If you know anything about your car’s data systems, you probably know about its OBD-II port. It allows you or any shop to see repair and emissions codes. iFixit CEO Kyle Wiens wrote recently about plugging a scanner into his Toyota Highlander Hybrid, searching the code, and installing a $9 spark plug to fix the “cylinder-two misfire error” that activated his Check Engine light. Kyle saw the same thing a repair shop would have seen, and saved a good bit of time and money.
The democratizing OBD port exists because the California Air Resources Board demanded it for new cars in 1991, to enforce emissions laws. The port is still useful because of a 2012 Massachusetts Right to Repair ballot initiative, which requires that crucial diagnostic data be available to any repair shop. Auto manufacturers eventually agreed to make this a national standard. Were it not for this universal data port and the Right to Repair initiative, car makers would have significantly boxed out third-party parts suppliers and repair shops by now.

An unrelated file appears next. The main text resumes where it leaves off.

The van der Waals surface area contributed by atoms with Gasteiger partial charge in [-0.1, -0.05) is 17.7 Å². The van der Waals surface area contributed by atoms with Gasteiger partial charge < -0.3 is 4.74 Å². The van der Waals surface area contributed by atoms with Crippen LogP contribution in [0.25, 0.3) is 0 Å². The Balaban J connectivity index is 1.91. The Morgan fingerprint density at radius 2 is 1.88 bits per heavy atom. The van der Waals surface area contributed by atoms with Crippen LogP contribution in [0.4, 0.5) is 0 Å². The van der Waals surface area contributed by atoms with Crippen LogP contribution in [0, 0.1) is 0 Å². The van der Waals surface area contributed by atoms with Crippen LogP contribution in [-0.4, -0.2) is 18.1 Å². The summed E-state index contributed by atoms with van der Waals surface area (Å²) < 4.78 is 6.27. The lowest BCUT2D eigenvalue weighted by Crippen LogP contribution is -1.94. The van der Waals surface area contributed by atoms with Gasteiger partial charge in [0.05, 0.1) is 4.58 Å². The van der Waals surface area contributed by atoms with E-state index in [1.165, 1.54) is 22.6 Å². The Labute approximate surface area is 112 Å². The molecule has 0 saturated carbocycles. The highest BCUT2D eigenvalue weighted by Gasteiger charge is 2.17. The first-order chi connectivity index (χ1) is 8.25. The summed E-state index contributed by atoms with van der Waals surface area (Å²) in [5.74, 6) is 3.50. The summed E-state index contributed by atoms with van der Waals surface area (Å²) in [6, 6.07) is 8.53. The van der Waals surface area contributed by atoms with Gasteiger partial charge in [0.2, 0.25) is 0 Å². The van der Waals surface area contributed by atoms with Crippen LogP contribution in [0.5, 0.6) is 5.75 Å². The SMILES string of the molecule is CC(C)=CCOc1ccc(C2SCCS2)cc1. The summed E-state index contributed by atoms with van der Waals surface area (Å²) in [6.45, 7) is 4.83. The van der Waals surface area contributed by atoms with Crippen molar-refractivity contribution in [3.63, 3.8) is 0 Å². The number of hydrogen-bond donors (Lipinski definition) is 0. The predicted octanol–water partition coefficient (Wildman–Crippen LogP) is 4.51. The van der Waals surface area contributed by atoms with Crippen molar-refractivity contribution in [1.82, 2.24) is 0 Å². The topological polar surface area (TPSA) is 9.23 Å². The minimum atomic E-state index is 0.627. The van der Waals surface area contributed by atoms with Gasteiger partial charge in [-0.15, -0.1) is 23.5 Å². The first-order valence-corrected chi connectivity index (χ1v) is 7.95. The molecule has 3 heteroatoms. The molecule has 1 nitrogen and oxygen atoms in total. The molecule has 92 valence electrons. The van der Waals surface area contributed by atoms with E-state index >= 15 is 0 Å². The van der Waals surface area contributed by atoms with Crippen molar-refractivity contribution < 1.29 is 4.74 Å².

The OBD-II port works by hooking into your car’s CAN bus, essentially its electronic nervous system. The bus connects all of the car’s electronic control units (ECUs), the nodes that measure and control things. Each node has data: engine temperature, cruise control speed, how far you’ve pressed the brake pedal down. These messages are all thrown onto the bus, passing through every single node in a circuit. Each node examines the message, determines if it’s important, then passes it back onto the network. It’s an old system, far behind modern networking tech. But it lets car makers hook up everything in your car with cheap, durable wire, in any pattern, rather than map out new networks for each car model.